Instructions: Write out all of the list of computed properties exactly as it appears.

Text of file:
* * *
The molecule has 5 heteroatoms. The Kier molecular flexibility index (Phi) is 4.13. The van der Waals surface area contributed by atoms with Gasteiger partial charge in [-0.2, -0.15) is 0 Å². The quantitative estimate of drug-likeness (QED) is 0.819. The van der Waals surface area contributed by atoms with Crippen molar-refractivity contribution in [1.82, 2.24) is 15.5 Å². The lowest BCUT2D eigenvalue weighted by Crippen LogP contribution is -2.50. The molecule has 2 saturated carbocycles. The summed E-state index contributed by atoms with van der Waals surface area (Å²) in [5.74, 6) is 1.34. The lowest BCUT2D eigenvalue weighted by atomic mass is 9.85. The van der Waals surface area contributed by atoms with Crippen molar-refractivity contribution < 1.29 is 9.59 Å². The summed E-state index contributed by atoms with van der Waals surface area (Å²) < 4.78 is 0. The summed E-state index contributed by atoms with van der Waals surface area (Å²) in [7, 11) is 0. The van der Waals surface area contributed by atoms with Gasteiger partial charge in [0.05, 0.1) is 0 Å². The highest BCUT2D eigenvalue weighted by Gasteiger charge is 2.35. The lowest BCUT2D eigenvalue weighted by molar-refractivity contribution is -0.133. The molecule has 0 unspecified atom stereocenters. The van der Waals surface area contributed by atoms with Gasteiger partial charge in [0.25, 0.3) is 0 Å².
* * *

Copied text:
The molecule has 5 heteroatoms. The Kier molecular flexibility index (Phi) is 4.13. The van der Waals surface area contributed by atoms with Gasteiger partial charge in [-0.2, -0.15) is 0 Å². The quantitative estimate of drug-likeness (QED) is 0.819. The van der Waals surface area contributed by atoms with Crippen molar-refractivity contribution in [1.82, 2.24) is 15.5 Å². The lowest BCUT2D eigenvalue weighted by Crippen LogP contribution is -2.50. The molecule has 2 saturated carbocycles. The summed E-state index contributed by atoms with van der Waals surface area (Å²) in [5.74, 6) is 1.34. The lowest BCUT2D eigenvalue weighted by atomic mass is 9.85. The van der Waals surface area contributed by atoms with Crippen molar-refractivity contribution < 1.29 is 9.59 Å². The summed E-state index contributed by atoms with van der Waals surface area (Å²) < 4.78 is 0. The summed E-state index contributed by atoms with van der Waals surface area (Å²) in [7, 11) is 0. The van der Waals surface area contributed by atoms with Gasteiger partial charge in [0.05, 0.1) is 0 Å². The highest BCUT2D eigenvalue weighted by Gasteiger charge is 2.35. The lowest BCUT2D eigenvalue weighted by molar-refractivity contribution is -0.133. The molecule has 0 unspecified atom stereocenters. The van der Waals surface area contributed by atoms with Gasteiger partial charge in [0.25, 0.3) is 0 Å².